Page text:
Simon Harris: This could go well beyond the health service
Minister says warnings of thousands of coronavirus deaths should be taken seriously
The Minister for Health Simon Harris has said that he is taking seriously the advice of expert epidemiologist Professor Sam McConkey who predicted there could be between 80,000 and 120,000 deaths in Ireland from coronavirus.
Prof McConkey, the head of the department of international health and tropical medicine at the Royal College of Surgeons in Ireland, told RTÉ’s This Week programme on Sunday that coronavirus “could be like the Spanish flu, the Irish Civil War and the 1929 stock market crash all at once”.
He predicted that in the worst case scenario 80 per cent of the population or four million people in the Republic could get the disease with a death rate of between 2 and 3 per cent (80,000 to 120,000).
Speaking in advance of a special Cabinet meeting on the disease, Mr Harris said governments in the past had dismissed health advice which has been challenging and “I’m not going to do that”.
“Prof McConkey has a view and he has been clear in articulating it. He has said, and I agree with him, that this is a challenge which is going to require a whole of government and whole of society approach.
“The impact of this could go well beyond the health service, though it is primarily a health challenge. It could change the way temporarily all of us go about parts of our lives and it could impact our workplace, our schools and our families.
“I am very confident that we have the best possible people working on this and we will continue to be guided by expert voices.”
Mr Harris said the public can expect “big decisions” from the Government this week in relation to the virus. He said measures will be brought in to help vulnerable older people this week.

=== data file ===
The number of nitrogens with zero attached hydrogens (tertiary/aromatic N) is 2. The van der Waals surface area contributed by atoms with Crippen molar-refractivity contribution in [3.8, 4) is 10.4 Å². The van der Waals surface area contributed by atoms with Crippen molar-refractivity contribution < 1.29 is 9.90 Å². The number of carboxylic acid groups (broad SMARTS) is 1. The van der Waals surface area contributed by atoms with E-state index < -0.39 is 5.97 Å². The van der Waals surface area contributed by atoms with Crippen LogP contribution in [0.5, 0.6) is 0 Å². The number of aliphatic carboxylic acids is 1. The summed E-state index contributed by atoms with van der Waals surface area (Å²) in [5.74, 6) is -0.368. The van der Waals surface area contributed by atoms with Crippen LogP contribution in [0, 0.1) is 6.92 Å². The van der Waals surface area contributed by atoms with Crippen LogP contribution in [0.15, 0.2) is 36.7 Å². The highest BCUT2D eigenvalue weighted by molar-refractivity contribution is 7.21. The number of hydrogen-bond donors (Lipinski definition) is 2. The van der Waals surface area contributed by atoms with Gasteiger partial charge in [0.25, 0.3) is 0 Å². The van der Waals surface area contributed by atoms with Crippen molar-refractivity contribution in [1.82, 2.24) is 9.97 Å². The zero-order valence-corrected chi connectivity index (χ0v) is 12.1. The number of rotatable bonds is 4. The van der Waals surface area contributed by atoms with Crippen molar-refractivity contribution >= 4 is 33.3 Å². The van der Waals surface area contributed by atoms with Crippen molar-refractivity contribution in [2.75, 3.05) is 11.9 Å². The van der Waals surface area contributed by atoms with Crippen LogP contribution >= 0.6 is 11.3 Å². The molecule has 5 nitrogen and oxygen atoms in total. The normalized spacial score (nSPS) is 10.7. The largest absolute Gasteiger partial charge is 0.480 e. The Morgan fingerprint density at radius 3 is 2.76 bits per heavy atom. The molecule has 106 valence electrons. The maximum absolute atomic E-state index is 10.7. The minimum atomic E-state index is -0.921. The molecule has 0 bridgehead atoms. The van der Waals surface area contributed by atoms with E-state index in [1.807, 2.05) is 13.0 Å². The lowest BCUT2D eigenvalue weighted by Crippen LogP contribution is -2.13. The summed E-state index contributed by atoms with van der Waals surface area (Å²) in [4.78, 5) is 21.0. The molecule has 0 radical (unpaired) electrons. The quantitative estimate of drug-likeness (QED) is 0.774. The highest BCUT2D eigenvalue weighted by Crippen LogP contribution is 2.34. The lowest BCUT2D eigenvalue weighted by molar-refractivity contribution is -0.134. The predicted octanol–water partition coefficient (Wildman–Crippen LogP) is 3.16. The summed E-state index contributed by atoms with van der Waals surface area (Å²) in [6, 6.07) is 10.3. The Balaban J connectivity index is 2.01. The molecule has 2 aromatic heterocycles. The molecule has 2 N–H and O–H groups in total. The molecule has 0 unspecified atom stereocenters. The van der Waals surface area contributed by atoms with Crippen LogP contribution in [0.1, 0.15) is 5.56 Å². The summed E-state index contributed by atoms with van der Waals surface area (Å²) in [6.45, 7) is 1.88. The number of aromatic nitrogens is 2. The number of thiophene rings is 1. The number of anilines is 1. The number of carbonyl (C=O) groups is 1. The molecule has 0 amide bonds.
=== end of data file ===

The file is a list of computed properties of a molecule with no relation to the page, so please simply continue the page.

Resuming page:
He said there was a “moderate to high”possibility of Ireland following Italy in having a mass outbreak of coronavirus.
He anticipated a “rapid escalation of cases” over the coming days in Ireland and the Department of Health is currently conducting a modelling exercise which was the “best guess estimate” as to how the disease might take off in Ireland. “By the end of the week we will have a projection of our best guess and our best estimate”.
Mr Harris was asked again why the Government has not announced a cancellation of all St Patrick’s Day parades in Dublin.
He said politicians would not make a “knee-jerk announcement” and that the Government would make a collective decision about St Patrick’s Day when the Cabinet meets today.
The meeting will hear from the chief medical officer Dr Tony Holohan about the risks involved in running St Patrick’s Day parades.
“I think clarity needs to be brought to this in the next 24 to 48 hours. We will follow the public health advice. As we have previously said, this is a fast-evolving, dynamic situation,” Mr Harris explained.
“I want a Government listening to public health experts. I don’t want politicians making these decisions. I want the best brains in the country giving advice to politicians and politicians following that advice.”
Mr Harris pointed out that the department published advice on its website to those organising large public gatherings.
He also defended the decision not to ban flights from northern Italy saying that countries acting unilaterally in relation to travel restrictions “will have very little effect. We live in the European Union. We need to act together on this. If we get to the change where that is necessary, we should look at it on a European level.”